Small business owners are getting a reminder about the need for cybersecurity from the worldwide "ransomware" attack on computers.
The attack, which has hit companies, schools, government agencies and hospitals, has put company owners on notice that their businesses could be vulnerable to the invasive software that often arrives by email, locks up the files on a PC or server and renders them useless.
Computer users must make a hard choice when they've been attacked by ransomware. If files haven't been backed up in a secure place, users must pay the ransom or lose their data. Law enforcement officers and cybersecurity experts argue against paying up because that encourages thieves to keep attacking. And there's no guarantee the extortionists will release the files even after the ransom is paid.
It may be impossible to make any PC or computer system completely safe. But there are steps owners can take to reduce their vulnerability, and to mitigate the damage if there is an attack:
BACK UP YOUR FILES SECURELY
Companies should be sure they have secure copies of their files stored separately from their computer systems. Probably the easiest way is with an online service that saves your files continuously and that, in the case of a ransomware attack, can restore all of them. But beware — it's not enough to store your files with a cloud service, because it's also possible to back up files that have already been encrypted. To be safe against ransomware, it's important to choose a backup service that saves several versions of each file.
You can also back up your files on an external hard drive or storage disk. But if you have staffers and/or multiple PCs, that can be haphazard and time-consuming. And you have to be sure that your backup is disconnected from a PC once you've stored files, because it too can be attacked.
Any computer or server that has been attacked will have to have its storage erased, and software programs and files reloaded.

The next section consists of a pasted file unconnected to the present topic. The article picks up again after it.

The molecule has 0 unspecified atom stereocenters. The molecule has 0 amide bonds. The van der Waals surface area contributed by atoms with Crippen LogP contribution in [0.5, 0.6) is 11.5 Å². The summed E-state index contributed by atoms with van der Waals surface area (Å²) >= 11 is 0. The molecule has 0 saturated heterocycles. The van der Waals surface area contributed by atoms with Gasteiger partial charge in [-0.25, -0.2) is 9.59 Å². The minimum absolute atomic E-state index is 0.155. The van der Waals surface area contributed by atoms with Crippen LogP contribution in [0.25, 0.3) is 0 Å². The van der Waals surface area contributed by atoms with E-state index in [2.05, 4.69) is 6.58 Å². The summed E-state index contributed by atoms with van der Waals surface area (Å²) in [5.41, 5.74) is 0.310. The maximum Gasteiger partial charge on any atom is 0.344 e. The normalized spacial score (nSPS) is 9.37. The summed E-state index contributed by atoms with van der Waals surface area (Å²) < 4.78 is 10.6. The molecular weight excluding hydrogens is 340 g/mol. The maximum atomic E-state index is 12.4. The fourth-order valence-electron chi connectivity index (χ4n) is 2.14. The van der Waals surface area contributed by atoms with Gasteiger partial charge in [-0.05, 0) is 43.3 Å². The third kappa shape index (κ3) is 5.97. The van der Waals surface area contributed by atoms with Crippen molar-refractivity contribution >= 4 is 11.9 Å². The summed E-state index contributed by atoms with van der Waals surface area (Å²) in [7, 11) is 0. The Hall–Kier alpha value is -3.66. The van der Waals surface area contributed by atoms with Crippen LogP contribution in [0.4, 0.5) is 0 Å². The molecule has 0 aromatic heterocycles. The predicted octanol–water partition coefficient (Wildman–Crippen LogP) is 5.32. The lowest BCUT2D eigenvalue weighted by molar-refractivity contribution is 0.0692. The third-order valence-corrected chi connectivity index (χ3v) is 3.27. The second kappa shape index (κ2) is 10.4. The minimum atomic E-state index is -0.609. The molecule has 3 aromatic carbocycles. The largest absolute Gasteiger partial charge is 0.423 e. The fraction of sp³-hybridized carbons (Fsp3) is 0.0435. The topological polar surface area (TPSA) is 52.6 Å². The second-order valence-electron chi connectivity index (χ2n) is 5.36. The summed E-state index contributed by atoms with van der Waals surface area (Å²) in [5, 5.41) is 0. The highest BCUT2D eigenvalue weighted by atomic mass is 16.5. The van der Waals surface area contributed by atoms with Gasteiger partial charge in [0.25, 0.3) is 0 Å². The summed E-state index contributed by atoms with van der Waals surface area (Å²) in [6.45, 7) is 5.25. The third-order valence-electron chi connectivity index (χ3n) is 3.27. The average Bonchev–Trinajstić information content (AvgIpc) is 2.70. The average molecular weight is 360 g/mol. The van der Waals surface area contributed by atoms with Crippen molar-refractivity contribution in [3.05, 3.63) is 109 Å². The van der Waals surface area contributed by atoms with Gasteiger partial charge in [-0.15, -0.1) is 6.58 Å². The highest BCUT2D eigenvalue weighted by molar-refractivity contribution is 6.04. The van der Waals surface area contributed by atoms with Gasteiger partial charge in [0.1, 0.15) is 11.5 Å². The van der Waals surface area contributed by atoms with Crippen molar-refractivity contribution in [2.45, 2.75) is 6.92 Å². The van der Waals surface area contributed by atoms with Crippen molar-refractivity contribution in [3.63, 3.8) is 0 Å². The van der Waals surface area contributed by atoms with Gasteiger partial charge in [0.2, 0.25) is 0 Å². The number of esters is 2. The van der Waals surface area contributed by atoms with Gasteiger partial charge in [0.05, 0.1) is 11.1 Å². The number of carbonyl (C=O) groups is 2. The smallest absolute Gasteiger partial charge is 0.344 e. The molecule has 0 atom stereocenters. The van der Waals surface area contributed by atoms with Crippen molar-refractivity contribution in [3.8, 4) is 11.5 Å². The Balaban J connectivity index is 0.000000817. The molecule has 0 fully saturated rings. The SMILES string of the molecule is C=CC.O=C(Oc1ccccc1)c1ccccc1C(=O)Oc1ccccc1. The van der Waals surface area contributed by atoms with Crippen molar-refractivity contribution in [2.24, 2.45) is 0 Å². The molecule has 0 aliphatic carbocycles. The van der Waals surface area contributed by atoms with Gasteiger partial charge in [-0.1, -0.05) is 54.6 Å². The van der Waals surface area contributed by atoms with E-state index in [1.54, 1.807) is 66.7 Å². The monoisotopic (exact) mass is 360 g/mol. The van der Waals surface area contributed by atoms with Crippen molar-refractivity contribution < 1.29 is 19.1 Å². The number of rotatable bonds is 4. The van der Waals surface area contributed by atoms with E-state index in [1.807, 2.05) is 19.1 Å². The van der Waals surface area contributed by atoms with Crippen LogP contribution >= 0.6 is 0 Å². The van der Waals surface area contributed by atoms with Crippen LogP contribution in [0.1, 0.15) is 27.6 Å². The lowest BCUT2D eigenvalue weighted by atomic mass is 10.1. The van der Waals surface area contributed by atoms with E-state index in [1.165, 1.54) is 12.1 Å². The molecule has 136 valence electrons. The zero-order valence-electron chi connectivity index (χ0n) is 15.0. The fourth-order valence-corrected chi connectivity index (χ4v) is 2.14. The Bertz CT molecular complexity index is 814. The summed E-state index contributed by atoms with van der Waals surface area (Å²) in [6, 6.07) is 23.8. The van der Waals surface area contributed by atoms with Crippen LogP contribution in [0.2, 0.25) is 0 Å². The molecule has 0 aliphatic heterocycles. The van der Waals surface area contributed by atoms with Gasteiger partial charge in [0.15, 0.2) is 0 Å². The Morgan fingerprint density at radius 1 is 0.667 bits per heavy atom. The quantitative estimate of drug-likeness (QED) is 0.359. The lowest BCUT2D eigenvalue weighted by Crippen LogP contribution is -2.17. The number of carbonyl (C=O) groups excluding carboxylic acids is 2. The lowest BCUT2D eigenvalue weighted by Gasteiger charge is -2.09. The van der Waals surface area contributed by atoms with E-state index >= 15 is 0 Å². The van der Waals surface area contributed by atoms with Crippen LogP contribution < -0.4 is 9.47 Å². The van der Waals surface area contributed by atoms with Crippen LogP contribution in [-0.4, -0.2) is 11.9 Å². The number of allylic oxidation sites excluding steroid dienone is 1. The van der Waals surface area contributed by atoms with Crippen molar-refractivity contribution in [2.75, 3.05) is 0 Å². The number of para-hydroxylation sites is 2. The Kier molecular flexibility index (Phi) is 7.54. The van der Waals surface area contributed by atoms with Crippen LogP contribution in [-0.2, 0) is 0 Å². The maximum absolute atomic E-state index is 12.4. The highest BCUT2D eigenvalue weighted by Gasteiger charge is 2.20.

STAY UP TO DATE
Owners should make sure that the security on all the software in their systems is up to date. That means downloading operating system and application updates when they become available. Companies should also invest in antivirus software and programs that detect and disable invasive software known as malware — and make sure these programs are up to date too. Owners should consider email security services that look for suspicious emails and stop them from entering inboxes.
Owners need to educate themselves and staffers about how ransomware and other harmful software are spread, and what the consequences are. Everyone in the company should assume that any email with a link or an attachment could pose a threat. They need to know that unless they were expecting an email that has something to be clicked on, they should double-check that a relative, friend or business associate has in fact sent something legitimate. It's a good idea to send a separate email — don't just click on "reply" — and ask, did you send me an email with an attachment or link?
Everyone who uses a computer also needs to be aware that cyberthieves are increasingly using sophisticated emails that can look legitimate: They might have realistic-looking corporate logos and don't have the poor grammar and misspellings found in many scam emails. Clues to look for include the sender's address being unfamiliar or varying from a known email address by one or two characters. Another giveaway is if an email, purportedly from your bank or credit card company, asks you to click a link to contact it and get an important message. You're better off visiting the bank's website through a browser and logging into your account to see if you have any messages.
Follow Joyce Rosenberg at www.twitter.com/JoyceMRosenberg . Her work can be found here: http://bigstory.ap.org/content/joyce-m-rosenberg